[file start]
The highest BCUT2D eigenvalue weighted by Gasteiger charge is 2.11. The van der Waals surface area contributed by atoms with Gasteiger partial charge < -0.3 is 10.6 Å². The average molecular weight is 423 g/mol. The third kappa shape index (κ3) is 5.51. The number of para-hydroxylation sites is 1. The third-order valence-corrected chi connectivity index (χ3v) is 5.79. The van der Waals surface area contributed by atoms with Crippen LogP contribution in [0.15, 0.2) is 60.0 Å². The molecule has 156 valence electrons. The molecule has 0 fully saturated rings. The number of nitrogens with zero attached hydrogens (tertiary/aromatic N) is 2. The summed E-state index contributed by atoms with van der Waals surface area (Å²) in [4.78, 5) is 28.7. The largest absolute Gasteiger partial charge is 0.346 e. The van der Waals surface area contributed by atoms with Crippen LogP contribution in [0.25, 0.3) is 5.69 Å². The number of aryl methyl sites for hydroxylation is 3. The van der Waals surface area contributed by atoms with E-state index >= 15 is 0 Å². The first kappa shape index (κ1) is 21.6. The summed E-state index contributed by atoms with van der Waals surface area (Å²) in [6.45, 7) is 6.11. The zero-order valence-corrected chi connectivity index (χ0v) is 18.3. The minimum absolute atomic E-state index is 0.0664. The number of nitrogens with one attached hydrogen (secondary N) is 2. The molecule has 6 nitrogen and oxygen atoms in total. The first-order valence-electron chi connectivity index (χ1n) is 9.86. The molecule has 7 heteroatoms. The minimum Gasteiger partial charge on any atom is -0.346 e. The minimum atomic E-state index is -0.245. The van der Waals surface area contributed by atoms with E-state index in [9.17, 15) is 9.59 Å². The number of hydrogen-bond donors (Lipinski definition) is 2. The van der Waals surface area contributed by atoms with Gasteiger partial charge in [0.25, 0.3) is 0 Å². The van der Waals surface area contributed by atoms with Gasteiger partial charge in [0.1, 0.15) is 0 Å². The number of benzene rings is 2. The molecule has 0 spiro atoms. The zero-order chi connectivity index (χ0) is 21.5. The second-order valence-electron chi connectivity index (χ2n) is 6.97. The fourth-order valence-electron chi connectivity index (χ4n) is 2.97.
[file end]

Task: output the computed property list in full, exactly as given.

The highest BCUT2D eigenvalue weighted by Gasteiger charge is 2.11. The van der Waals surface area contributed by atoms with Gasteiger partial charge < -0.3 is 10.6 Å². The average molecular weight is 423 g/mol. The third kappa shape index (κ3) is 5.51. The number of para-hydroxylation sites is 1. The third-order valence-corrected chi connectivity index (χ3v) is 5.79. The van der Waals surface area contributed by atoms with Crippen LogP contribution in [0.15, 0.2) is 60.0 Å². The molecule has 156 valence electrons. The molecule has 0 fully saturated rings. The number of nitrogens with zero attached hydrogens (tertiary/aromatic N) is 2. The summed E-state index contributed by atoms with van der Waals surface area (Å²) in [4.78, 5) is 28.7. The largest absolute Gasteiger partial charge is 0.346 e. The van der Waals surface area contributed by atoms with Crippen LogP contribution in [0.25, 0.3) is 5.69 Å². The number of aryl methyl sites for hydroxylation is 3. The van der Waals surface area contributed by atoms with E-state index >= 15 is 0 Å². The first kappa shape index (κ1) is 21.6. The summed E-state index contributed by atoms with van der Waals surface area (Å²) in [6.45, 7) is 6.11. The zero-order valence-corrected chi connectivity index (χ0v) is 18.3. The minimum absolute atomic E-state index is 0.0664. The number of nitrogens with one attached hydrogen (secondary N) is 2. The molecule has 6 nitrogen and oxygen atoms in total. The first-order valence-electron chi connectivity index (χ1n) is 9.86. The molecule has 7 heteroatoms. The minimum Gasteiger partial charge on any atom is -0.346 e. The minimum atomic E-state index is -0.245. The van der Waals surface area contributed by atoms with E-state index in [9.17, 15) is 9.59 Å². The number of hydrogen-bond donors (Lipinski definition) is 2. The van der Waals surface area contributed by atoms with Gasteiger partial charge in [0.25, 0.3) is 0 Å². The van der Waals surface area contributed by atoms with Gasteiger partial charge in [0.1, 0.15) is 0 Å². The number of benzene rings is 2. The molecule has 0 spiro atoms. The zero-order chi connectivity index (χ0) is 21.5. The second-order valence-electron chi connectivity index (χ2n) is 6.97. The fourth-order valence-electron chi connectivity index (χ4n) is 2.97.